Dr Sarah Lieberman and Dr Alex Kent discuss Putin’s recent decision to invade Ukraine.
While we have been busy bracing Dudley, Eunice and Franklin, a very different storm has been brewing on the other side of Europe. After amassing troops in Russia and Belarus along their borders with Ukraine, Putin has now recognised the self-proclaimed Donetsk People’s Republic and Luhansk People’s Republic as sovereign states independent of Ukraine and has ordered Russian troops into these regions to fulfil a ‘peacekeeping’ role.
The invasion – there is no other word – defines what has been called the most dangerous moment in European security for a generation by NATO Secretary General Jens Stoltenberg. Suddenly, the worst fears of Western leaders have become a reality.
However shocking, Putin’s move did not come as a surprise. The Russian annexation of Crimea in 2014 and its military backing of separatists in Ukraine’s Donbas region provided the pretext for a wider-scale invasion. The question was not if, but when.
Western states, including the UK and US, have each responded by implementing a package of economic sanctions. These have included freezing the assets of Russian banks and Russian billionaire oligarchs close to Putin, ceasing trade in Russian sovereign debt, and Germany halting progress on its Nord Stream 2 gas pipeline with Russia. Given that over a third of Europe’s gas is supplied by Russia, however, it is not hard to see how this dependency will not be exploited as a geopolitical weapon. At the very least, upsetting the world’s second-largest exporter of oil will not go unnoticed at the pumps.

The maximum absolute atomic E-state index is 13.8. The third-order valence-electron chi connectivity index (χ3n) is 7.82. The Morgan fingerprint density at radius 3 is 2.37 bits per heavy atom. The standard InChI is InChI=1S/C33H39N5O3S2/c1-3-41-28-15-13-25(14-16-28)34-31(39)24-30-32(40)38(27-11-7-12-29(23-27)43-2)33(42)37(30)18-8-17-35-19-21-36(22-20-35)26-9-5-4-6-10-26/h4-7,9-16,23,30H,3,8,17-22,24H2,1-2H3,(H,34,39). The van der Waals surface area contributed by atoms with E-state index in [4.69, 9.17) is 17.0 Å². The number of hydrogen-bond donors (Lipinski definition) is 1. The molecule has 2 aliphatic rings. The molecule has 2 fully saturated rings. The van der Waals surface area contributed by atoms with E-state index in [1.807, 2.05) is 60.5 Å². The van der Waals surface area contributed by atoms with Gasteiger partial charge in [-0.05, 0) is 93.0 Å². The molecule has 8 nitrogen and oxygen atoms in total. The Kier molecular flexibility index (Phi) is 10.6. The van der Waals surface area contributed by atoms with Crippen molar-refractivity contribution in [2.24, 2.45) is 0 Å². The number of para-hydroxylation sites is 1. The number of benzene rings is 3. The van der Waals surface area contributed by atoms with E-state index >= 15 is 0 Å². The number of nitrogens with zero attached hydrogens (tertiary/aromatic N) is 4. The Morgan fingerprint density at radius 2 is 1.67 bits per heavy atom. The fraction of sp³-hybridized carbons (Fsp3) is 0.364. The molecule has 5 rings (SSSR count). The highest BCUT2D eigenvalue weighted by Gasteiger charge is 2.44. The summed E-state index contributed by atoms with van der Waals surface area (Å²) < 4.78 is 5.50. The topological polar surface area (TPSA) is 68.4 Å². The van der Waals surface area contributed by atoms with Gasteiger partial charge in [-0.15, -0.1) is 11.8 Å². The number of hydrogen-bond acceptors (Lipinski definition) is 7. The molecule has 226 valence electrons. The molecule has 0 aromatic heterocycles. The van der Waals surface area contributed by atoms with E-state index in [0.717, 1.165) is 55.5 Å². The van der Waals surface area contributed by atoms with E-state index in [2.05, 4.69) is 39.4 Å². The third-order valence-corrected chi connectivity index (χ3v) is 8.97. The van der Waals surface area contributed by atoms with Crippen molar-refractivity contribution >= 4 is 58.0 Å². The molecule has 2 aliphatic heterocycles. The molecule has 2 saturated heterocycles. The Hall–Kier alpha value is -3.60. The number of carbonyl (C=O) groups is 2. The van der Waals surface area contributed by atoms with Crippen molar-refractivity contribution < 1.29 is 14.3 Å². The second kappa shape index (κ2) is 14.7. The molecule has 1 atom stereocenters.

So, what will Putin do next? Since he regards Ukrainians and Russians as one people and does not consider Ukraine to be a sovereign state, how to stop Russia’s deeper incursion into the country is unclear. Getting an assurance from NATO to bar Ukraine from joining the alliance is unlikely, given its open door policy, even if the country’s potential role as a neutral buffer state might provide some geopolitical stability. Instead, NATO forces have been bolstered along the bloc’s eastern flank, particularly in the Baltic States, while the US has ruled out any military deployment to Ukraine that would bring it into direct confrontation with Russia. For now, then, Putin has little reason to feel daunted.
Following years of fake news, false flag operations, ‘peacekeeping’ missions, border incursions, satellite destruction, cyber-attacks, interference in democratic elections – at least this invasion signals a clear understanding of Putin’s intent. Unfortunately, it does not provide the West with a clear response.
Thirty years after the Cold War ended, perhaps Russia and the West need to be reminded of the values that neutralised the threat of nuclear conflict, if not the consequences of losing them.
Sarah Lieberman is Senior Lecturer in Politics and International Relations and Alex Kent is Reader in Cartography and Geographic Information Science in the Faculty of Science, Engineering and Social Sciences.